Over the precipice December 22, 2008Posted by Jenny in literature, nature.
Tags: "A Distant Episode", North Africa, Paul Bowles, Sahara
The Professor in Paul Bowles’ A Distant Episode follows a dubious man out past the edge of a Saharan town, walking through the dark over sharp stones, past a crazy dog with three legs, past a mysterious stench. The man, who is supposed to be guiding him to a place where he can buy a certain handcrafted item, leaves him at the top of a precipice. “The Professor was in a state of nerves. He lit another cigarette, and found his lips moving automatically. They were saying: ‘Is this a situation or a predicament? This is ridiculous.’ He stretched out on the hard, cold ground and looked up at the moon…. He got to his feet and looked over the edge of the precipice. In the moonlight the bottom seemed miles away. And there was nothing to give it scale; not a tree, not a house, not a person….” He descends the precipice by a path, he encounters some people at the bottom. Poor Professor. He really should have known better.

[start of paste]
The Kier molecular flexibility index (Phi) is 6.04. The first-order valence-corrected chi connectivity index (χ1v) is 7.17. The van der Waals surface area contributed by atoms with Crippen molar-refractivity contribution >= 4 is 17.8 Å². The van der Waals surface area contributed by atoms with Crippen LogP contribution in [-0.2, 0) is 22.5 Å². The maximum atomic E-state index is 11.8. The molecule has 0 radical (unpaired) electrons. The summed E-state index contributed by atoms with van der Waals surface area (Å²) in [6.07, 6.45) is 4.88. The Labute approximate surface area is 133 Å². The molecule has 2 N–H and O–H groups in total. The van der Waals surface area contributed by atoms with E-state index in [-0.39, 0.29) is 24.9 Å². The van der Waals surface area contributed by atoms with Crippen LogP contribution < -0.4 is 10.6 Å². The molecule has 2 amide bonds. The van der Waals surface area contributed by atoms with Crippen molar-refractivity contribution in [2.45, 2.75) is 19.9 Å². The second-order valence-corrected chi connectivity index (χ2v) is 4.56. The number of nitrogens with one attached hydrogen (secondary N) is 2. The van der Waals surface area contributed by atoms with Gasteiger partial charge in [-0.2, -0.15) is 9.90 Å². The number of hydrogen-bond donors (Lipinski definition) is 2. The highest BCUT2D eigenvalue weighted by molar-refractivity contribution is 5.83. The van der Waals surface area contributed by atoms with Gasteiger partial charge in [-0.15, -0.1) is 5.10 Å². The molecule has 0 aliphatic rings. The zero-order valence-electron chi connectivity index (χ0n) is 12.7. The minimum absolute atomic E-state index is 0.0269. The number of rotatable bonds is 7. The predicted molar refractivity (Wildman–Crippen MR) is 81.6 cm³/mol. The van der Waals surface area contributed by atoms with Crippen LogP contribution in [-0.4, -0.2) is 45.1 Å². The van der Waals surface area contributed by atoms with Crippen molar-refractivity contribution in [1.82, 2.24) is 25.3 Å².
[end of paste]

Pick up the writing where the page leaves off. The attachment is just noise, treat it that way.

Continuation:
The precipice is so blatant a symbol that probably only Bowles could get away with using it. In his hands the obvious becomes sufficiently sharp-edged and brutal that it turns into a rarity.